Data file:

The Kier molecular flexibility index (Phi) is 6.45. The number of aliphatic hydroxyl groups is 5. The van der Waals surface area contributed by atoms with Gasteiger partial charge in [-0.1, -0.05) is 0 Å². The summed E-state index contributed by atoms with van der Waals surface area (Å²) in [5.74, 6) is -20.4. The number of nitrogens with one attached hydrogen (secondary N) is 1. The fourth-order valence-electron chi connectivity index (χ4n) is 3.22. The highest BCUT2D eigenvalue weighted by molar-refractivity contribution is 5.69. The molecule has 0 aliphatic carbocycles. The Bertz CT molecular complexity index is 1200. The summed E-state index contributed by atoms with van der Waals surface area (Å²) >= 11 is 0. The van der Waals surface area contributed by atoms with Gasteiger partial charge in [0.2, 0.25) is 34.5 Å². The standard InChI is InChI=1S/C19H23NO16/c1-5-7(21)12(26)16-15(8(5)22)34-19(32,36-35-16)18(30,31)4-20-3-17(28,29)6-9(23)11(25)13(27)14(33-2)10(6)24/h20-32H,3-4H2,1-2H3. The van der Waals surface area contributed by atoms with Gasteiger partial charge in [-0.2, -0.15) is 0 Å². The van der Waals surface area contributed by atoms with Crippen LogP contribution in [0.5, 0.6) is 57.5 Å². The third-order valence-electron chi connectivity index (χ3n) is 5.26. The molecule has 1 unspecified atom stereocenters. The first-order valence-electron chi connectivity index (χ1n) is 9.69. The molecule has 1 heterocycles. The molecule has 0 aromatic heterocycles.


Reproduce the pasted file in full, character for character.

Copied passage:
The Kier molecular flexibility index (Phi) is 6.45. The number of aliphatic hydroxyl groups is 5. The van der Waals surface area contributed by atoms with Gasteiger partial charge in [-0.1, -0.05) is 0 Å². The summed E-state index contributed by atoms with van der Waals surface area (Å²) in [5.74, 6) is -20.4. The number of nitrogens with one attached hydrogen (secondary N) is 1. The fourth-order valence-electron chi connectivity index (χ4n) is 3.22. The highest BCUT2D eigenvalue weighted by molar-refractivity contribution is 5.69. The molecule has 0 aliphatic carbocycles. The Bertz CT molecular complexity index is 1200. The summed E-state index contributed by atoms with van der Waals surface area (Å²) >= 11 is 0. The van der Waals surface area contributed by atoms with Gasteiger partial charge in [0.2, 0.25) is 34.5 Å². The standard InChI is InChI=1S/C19H23NO16/c1-5-7(21)12(26)16-15(8(5)22)34-19(32,36-35-16)18(30,31)4-20-3-17(28,29)6-9(23)11(25)13(27)14(33-2)10(6)24/h20-32H,3-4H2,1-2H3. The van der Waals surface area contributed by atoms with Gasteiger partial charge in [-0.2, -0.15) is 0 Å². The van der Waals surface area contributed by atoms with Crippen LogP contribution in [0.5, 0.6) is 57.5 Å². The third-order valence-electron chi connectivity index (χ3n) is 5.26. The molecule has 1 unspecified atom stereocenters. The first-order valence-electron chi connectivity index (χ1n) is 9.69. The molecule has 1 heterocycles. The molecule has 0 aromatic heterocycles.